You should always check your debit card statement to make sure all the transactions listed are legitimate. This will help you identify any unusual activity.
Lost or stolen cards
If your card is lost or stolen, let your bank know straight away, even if your overseas. In most cases, you can get a replacement card as soon as possible and your bank can stop all transactions on your account.
Can I get a refund on fraudulent transactions?
This depends on your bank and the situation. Many of the bigger banks offer a 100% money-back guarantee on fraudulent transactions if you comply with the card's conditions of use. For more information, speak to your financial institution.
As a link to your personal or business funds, you should be careful in the way that you use your debit card. Some things to avoid are:
Overdrawing too much and being charged dishonour fees. If you are not keeping careful track of the money available in your bank account, you may accidentally go over the limit which could result in bank fees.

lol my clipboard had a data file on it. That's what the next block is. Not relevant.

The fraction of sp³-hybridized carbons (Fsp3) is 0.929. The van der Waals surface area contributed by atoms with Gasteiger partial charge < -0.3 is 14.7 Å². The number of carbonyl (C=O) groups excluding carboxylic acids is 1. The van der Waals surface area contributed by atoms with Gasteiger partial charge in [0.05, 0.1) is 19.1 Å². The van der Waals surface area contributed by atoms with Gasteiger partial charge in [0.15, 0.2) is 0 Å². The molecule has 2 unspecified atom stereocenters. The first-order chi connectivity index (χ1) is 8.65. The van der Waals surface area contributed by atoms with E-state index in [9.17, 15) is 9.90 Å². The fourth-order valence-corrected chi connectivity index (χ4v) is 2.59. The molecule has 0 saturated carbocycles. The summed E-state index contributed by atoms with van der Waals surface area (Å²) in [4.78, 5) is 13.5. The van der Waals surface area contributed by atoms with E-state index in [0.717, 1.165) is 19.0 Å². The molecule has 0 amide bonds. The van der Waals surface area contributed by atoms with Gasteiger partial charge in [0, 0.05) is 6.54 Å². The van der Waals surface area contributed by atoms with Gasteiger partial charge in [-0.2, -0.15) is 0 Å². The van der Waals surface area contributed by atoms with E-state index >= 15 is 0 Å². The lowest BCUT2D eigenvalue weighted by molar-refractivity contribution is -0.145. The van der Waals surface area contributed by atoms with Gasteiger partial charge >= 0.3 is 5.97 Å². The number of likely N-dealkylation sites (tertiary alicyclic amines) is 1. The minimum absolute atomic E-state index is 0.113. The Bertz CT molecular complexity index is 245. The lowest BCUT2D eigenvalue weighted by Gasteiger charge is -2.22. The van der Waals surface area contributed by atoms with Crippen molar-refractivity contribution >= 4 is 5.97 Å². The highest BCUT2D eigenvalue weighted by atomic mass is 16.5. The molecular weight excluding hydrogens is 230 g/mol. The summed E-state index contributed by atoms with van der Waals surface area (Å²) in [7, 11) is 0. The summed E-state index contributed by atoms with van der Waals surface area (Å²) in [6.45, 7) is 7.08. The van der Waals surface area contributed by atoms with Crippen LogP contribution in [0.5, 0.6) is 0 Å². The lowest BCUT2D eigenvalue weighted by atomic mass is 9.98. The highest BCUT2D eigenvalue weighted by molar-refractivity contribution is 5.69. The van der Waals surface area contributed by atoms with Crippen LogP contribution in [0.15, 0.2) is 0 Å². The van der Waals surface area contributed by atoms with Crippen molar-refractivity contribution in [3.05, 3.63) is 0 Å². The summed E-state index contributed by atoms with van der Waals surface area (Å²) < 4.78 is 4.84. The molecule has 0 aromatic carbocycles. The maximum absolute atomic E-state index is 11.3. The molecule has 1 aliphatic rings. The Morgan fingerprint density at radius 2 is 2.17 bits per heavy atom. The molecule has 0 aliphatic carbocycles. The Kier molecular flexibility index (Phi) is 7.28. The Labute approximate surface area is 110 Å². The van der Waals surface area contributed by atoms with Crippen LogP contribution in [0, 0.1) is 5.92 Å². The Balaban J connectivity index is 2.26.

Ensuring it doesn't get lost or stolen. If your debit card is lost or stolen and because your debit card is linked to your transaction account, you could have your funds withdrawn without your permission. Luckily, banks today have technology to identify unusual transactions and will typically notify you of the transaction.
What should I do if I’ve noticed my Visa or Mastercard accounts are displayed incorrectly online?
First check your recent receipts and transactions made by any of your additional cardholders. If there is still a discrepancy, contact your bank immediately in case someone is using your account fraudulently.
Why do banks approve transactions when I don’t have sufficient funds? Is there any way to stop this?
This could be the result of a direct debit that posts at the same time as a purchase or credits to the account not clearing as quickly as you thought. You can avoid paying overdrawn account fees by applying for an overdraft account.
I've tried to withdraw cash from my account using an ATM but it's miscalculated the money. What should I do?